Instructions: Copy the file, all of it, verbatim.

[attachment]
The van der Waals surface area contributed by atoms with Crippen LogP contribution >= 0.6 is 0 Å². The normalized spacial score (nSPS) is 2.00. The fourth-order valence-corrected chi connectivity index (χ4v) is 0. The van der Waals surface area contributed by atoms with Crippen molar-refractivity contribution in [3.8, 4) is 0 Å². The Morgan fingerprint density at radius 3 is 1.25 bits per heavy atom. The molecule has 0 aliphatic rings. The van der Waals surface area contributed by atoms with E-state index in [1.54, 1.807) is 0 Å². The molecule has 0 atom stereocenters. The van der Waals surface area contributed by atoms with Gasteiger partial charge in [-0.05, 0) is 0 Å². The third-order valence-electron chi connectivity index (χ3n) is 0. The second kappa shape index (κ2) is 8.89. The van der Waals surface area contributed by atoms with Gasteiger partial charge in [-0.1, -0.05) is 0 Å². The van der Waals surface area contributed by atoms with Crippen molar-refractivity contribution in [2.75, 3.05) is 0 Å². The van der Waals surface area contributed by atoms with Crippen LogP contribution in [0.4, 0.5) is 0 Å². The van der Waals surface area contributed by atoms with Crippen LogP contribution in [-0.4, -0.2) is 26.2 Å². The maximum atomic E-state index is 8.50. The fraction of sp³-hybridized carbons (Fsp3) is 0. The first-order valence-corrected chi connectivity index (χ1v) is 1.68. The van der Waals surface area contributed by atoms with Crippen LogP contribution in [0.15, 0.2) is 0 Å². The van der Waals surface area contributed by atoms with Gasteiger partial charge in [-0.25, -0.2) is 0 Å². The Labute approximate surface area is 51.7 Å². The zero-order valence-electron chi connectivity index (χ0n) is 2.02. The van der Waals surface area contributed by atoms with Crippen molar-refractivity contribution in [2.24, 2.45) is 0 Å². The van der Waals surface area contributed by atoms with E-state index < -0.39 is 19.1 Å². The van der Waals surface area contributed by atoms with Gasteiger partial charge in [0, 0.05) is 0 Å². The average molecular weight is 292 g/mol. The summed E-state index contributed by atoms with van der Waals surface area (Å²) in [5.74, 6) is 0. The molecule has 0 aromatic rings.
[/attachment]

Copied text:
The van der Waals surface area contributed by atoms with Crippen LogP contribution >= 0.6 is 0 Å². The normalized spacial score (nSPS) is 2.00. The fourth-order valence-corrected chi connectivity index (χ4v) is 0. The van der Waals surface area contributed by atoms with Crippen molar-refractivity contribution in [3.8, 4) is 0 Å². The Morgan fingerprint density at radius 3 is 1.25 bits per heavy atom. The molecule has 0 aliphatic rings. The van der Waals surface area contributed by atoms with E-state index in [1.54, 1.807) is 0 Å². The molecule has 0 atom stereocenters. The van der Waals surface area contributed by atoms with Gasteiger partial charge in [-0.05, 0) is 0 Å². The third-order valence-electron chi connectivity index (χ3n) is 0. The second kappa shape index (κ2) is 8.89. The van der Waals surface area contributed by atoms with Gasteiger partial charge in [-0.1, -0.05) is 0 Å². The van der Waals surface area contributed by atoms with Crippen molar-refractivity contribution in [2.75, 3.05) is 0 Å². The van der Waals surface area contributed by atoms with Crippen LogP contribution in [0.4, 0.5) is 0 Å². The van der Waals surface area contributed by atoms with Crippen LogP contribution in [-0.4, -0.2) is 26.2 Å². The maximum atomic E-state index is 8.50. The fraction of sp³-hybridized carbons (Fsp3) is 0. The first-order valence-corrected chi connectivity index (χ1v) is 1.68. The van der Waals surface area contributed by atoms with Crippen LogP contribution in [0.15, 0.2) is 0 Å². The van der Waals surface area contributed by atoms with Gasteiger partial charge in [-0.25, -0.2) is 0 Å². The Labute approximate surface area is 51.7 Å². The zero-order valence-electron chi connectivity index (χ0n) is 2.02. The van der Waals surface area contributed by atoms with Crippen molar-refractivity contribution in [2.24, 2.45) is 0 Å². The van der Waals surface area contributed by atoms with E-state index < -0.39 is 19.1 Å². The van der Waals surface area contributed by atoms with Gasteiger partial charge in [0, 0.05) is 0 Å². The average molecular weight is 292 g/mol. The summed E-state index contributed by atoms with van der Waals surface area (Å²) in [5.74, 6) is 0. The molecule has 0 aromatic rings.